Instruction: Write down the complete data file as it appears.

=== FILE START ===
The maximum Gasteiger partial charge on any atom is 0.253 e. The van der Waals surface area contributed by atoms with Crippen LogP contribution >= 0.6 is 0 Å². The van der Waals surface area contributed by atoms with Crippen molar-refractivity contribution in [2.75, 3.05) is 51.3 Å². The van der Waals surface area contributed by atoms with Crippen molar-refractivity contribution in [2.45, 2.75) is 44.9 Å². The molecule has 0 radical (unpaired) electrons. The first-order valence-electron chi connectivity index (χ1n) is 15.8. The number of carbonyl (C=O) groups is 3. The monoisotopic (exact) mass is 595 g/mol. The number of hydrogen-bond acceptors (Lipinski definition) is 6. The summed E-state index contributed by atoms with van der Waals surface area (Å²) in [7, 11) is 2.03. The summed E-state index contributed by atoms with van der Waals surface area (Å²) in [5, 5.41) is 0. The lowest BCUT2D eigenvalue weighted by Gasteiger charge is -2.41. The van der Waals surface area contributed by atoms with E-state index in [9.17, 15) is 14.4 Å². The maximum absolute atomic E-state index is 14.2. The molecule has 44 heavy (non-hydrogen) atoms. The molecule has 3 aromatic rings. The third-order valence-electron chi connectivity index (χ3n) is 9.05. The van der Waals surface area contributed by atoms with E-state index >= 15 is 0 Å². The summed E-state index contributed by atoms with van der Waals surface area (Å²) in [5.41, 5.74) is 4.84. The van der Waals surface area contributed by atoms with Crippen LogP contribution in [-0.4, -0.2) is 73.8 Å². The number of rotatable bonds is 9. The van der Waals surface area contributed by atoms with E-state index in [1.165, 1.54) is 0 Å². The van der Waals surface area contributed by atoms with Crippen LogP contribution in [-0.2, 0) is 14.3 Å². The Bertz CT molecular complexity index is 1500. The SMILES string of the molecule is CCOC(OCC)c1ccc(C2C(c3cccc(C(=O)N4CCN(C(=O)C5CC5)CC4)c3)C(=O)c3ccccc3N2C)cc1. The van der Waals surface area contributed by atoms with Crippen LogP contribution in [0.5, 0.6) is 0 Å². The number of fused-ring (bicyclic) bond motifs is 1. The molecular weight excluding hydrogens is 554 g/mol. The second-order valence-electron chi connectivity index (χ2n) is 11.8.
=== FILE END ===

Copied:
The maximum Gasteiger partial charge on any atom is 0.253 e. The van der Waals surface area contributed by atoms with Crippen LogP contribution >= 0.6 is 0 Å². The van der Waals surface area contributed by atoms with Crippen molar-refractivity contribution in [2.75, 3.05) is 51.3 Å². The van der Waals surface area contributed by atoms with Crippen molar-refractivity contribution in [2.45, 2.75) is 44.9 Å². The molecule has 0 radical (unpaired) electrons. The first-order valence-electron chi connectivity index (χ1n) is 15.8. The number of carbonyl (C=O) groups is 3. The monoisotopic (exact) mass is 595 g/mol. The number of hydrogen-bond acceptors (Lipinski definition) is 6. The summed E-state index contributed by atoms with van der Waals surface area (Å²) in [7, 11) is 2.03. The summed E-state index contributed by atoms with van der Waals surface area (Å²) in [5, 5.41) is 0. The lowest BCUT2D eigenvalue weighted by Gasteiger charge is -2.41. The van der Waals surface area contributed by atoms with E-state index in [9.17, 15) is 14.4 Å². The maximum absolute atomic E-state index is 14.2. The molecule has 44 heavy (non-hydrogen) atoms. The molecule has 3 aromatic rings. The third-order valence-electron chi connectivity index (χ3n) is 9.05. The van der Waals surface area contributed by atoms with E-state index >= 15 is 0 Å². The summed E-state index contributed by atoms with van der Waals surface area (Å²) in [5.41, 5.74) is 4.84. The van der Waals surface area contributed by atoms with Crippen LogP contribution in [-0.4, -0.2) is 73.8 Å². The number of rotatable bonds is 9. The van der Waals surface area contributed by atoms with E-state index in [1.165, 1.54) is 0 Å². The van der Waals surface area contributed by atoms with Crippen LogP contribution in [-0.2, 0) is 14.3 Å². The Bertz CT molecular complexity index is 1500. The SMILES string of the molecule is CCOC(OCC)c1ccc(C2C(c3cccc(C(=O)N4CCN(C(=O)C5CC5)CC4)c3)C(=O)c3ccccc3N2C)cc1. The van der Waals surface area contributed by atoms with Crippen LogP contribution in [0.5, 0.6) is 0 Å². The number of fused-ring (bicyclic) bond motifs is 1. The molecular weight excluding hydrogens is 554 g/mol. The second-order valence-electron chi connectivity index (χ2n) is 11.8.